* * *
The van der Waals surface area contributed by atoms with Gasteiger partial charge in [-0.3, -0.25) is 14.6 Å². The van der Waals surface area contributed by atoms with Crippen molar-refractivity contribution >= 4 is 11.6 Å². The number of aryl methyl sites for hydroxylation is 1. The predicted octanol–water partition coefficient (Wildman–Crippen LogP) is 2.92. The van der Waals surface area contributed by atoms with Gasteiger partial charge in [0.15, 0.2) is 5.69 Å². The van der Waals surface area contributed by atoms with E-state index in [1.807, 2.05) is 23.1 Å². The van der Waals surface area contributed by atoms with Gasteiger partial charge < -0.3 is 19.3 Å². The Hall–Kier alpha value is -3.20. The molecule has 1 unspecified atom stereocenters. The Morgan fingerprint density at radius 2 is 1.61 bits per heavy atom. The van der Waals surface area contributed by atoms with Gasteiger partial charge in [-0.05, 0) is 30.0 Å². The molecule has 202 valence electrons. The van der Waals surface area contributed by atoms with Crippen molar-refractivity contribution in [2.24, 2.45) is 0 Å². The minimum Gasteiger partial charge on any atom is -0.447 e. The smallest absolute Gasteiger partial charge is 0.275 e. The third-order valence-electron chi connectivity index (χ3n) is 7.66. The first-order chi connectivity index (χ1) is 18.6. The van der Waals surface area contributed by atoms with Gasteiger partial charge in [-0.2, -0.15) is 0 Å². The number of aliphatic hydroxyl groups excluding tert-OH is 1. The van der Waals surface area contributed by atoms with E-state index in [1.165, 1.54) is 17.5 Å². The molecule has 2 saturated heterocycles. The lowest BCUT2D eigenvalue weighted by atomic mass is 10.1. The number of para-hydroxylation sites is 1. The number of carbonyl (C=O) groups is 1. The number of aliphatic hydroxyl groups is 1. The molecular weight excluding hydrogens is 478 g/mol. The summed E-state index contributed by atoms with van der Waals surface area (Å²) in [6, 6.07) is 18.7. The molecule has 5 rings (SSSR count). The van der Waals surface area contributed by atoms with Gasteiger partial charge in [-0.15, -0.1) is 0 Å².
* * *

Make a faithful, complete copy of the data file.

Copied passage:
The van der Waals surface area contributed by atoms with Gasteiger partial charge in [-0.3, -0.25) is 14.6 Å². The van der Waals surface area contributed by atoms with Crippen molar-refractivity contribution >= 4 is 11.6 Å². The number of aryl methyl sites for hydroxylation is 1. The predicted octanol–water partition coefficient (Wildman–Crippen LogP) is 2.92. The van der Waals surface area contributed by atoms with Gasteiger partial charge in [0.15, 0.2) is 5.69 Å². The van der Waals surface area contributed by atoms with E-state index in [1.807, 2.05) is 23.1 Å². The van der Waals surface area contributed by atoms with Gasteiger partial charge < -0.3 is 19.3 Å². The Hall–Kier alpha value is -3.20. The molecule has 1 unspecified atom stereocenters. The Morgan fingerprint density at radius 2 is 1.61 bits per heavy atom. The van der Waals surface area contributed by atoms with Gasteiger partial charge in [-0.05, 0) is 30.0 Å². The molecule has 202 valence electrons. The van der Waals surface area contributed by atoms with Crippen molar-refractivity contribution in [2.24, 2.45) is 0 Å². The minimum Gasteiger partial charge on any atom is -0.447 e. The smallest absolute Gasteiger partial charge is 0.275 e. The third-order valence-electron chi connectivity index (χ3n) is 7.66. The first-order chi connectivity index (χ1) is 18.6. The van der Waals surface area contributed by atoms with Gasteiger partial charge in [-0.2, -0.15) is 0 Å². The number of aliphatic hydroxyl groups excluding tert-OH is 1. The van der Waals surface area contributed by atoms with E-state index in [1.165, 1.54) is 17.5 Å². The molecule has 2 saturated heterocycles. The lowest BCUT2D eigenvalue weighted by atomic mass is 10.1. The number of para-hydroxylation sites is 1. The number of carbonyl (C=O) groups is 1. The number of aliphatic hydroxyl groups is 1. The molecular weight excluding hydrogens is 478 g/mol. The summed E-state index contributed by atoms with van der Waals surface area (Å²) in [6, 6.07) is 18.7. The molecule has 5 rings (SSSR count). The van der Waals surface area contributed by atoms with Gasteiger partial charge in [-0.15, -0.1) is 0 Å².